June 4, 2021 -- With the rise of Brood X cicadas across the eastern U.S. this summer, recipes have popped up online, including spicy popcorn cicadas and chocolate-covered cicadas. If you’re allergic to shellfish, though, you may want to avoid those dishes, the FDA says.
“Yep! We have to say it! Don’t eat #cicadas if you’re allergic to seafood as these insects share a family relation to shrimp and lobsters,” the FDA posted on Twitter on Wednesday.
The FDA also linked to its food allergies resource to provide more information. Shellfish allergies rank among the most common allergies in the U.S., along with those to milk, eggs, tree nuts, peanuts, wheat, and soybeans.
Typical shellfish allergies are linked to crustaceans such as shrimp, lobster, and crab, according to Forbes, as well as mollusks such as oysters, clams, scallops, and squid. Symptoms can include belly cramps, diarrhea, hives, indigestion, nausea, and throat tightness. They range from mild to severe, sometimes leading to a whole-body reaction called anaphylaxis that requires treatment with epinephrine right away.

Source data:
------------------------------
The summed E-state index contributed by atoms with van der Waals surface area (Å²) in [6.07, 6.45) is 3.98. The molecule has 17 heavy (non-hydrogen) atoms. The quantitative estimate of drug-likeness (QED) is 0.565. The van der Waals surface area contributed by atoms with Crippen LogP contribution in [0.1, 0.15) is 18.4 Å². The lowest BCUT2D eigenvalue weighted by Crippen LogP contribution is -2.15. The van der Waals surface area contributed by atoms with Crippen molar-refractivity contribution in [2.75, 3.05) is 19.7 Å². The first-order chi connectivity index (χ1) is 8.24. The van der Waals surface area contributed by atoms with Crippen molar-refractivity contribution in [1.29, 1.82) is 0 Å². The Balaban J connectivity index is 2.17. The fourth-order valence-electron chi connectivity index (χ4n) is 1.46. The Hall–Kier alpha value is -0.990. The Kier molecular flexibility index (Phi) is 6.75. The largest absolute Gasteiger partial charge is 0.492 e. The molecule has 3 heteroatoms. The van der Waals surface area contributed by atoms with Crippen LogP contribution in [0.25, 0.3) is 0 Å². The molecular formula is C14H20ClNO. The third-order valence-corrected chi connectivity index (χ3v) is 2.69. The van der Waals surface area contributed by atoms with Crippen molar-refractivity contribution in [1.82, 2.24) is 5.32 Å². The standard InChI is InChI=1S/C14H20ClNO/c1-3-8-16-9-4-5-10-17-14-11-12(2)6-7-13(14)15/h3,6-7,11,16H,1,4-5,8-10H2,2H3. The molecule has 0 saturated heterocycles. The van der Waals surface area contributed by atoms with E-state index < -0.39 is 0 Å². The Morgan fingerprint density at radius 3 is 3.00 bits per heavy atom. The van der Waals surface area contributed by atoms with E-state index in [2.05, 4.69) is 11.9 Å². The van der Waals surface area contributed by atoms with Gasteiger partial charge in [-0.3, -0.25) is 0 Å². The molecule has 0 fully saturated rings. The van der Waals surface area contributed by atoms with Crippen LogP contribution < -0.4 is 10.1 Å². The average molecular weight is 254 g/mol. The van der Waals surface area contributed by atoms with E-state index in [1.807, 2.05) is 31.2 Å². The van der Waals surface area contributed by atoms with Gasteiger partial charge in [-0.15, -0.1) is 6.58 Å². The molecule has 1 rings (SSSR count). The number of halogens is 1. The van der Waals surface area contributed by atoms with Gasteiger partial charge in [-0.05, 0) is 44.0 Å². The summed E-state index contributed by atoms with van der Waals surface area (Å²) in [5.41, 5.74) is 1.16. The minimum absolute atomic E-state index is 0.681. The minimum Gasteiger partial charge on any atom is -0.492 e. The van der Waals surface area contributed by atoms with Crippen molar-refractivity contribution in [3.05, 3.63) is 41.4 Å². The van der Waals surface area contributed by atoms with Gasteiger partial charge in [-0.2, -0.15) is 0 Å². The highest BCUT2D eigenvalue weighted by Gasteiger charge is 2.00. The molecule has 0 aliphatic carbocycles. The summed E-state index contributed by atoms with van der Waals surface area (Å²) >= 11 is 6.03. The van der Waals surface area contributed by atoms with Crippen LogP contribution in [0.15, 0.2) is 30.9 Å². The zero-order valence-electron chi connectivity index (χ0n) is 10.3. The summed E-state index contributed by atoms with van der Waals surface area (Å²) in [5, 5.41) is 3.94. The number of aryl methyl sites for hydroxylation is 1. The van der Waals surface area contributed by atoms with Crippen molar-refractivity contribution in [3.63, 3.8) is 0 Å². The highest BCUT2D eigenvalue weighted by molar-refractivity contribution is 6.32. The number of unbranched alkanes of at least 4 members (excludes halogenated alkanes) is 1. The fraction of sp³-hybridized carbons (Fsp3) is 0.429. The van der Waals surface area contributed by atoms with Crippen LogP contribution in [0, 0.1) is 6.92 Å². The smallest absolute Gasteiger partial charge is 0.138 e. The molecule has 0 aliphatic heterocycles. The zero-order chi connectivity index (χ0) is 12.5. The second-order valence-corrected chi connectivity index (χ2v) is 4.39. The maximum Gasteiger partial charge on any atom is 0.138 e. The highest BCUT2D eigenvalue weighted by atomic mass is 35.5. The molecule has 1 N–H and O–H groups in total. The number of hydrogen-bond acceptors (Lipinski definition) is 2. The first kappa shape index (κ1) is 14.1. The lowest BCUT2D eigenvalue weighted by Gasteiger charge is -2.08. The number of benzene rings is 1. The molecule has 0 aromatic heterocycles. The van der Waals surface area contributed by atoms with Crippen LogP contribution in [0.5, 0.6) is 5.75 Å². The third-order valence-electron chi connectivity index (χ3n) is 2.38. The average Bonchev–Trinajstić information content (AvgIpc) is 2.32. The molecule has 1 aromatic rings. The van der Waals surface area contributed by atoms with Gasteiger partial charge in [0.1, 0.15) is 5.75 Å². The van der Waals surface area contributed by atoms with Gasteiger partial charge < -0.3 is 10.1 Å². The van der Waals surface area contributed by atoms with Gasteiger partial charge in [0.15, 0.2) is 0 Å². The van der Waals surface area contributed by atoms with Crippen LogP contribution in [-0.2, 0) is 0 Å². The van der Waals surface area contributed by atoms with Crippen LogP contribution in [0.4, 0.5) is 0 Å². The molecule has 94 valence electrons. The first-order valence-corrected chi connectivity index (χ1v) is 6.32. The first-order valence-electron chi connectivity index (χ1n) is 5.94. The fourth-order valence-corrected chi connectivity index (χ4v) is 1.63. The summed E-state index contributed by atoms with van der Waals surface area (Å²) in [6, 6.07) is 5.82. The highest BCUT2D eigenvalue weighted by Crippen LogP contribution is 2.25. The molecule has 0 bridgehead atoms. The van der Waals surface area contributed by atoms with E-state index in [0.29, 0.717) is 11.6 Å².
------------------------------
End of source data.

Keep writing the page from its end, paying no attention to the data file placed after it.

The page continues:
The Brood X cicadas, which are emerging this year during a regular 17-year cycle, belong to the arthropod group of creatures and are considered relatives of crustaceans. They’re being prepared by professional chefs and amateur foodies in a variety of dishes this year, according to The New York Times.
Cicadas are considered “edible insects” but could cause allergic reactions in people who have allergies to shellfish because they have similar proteins to crustaceans, The New York Times reported.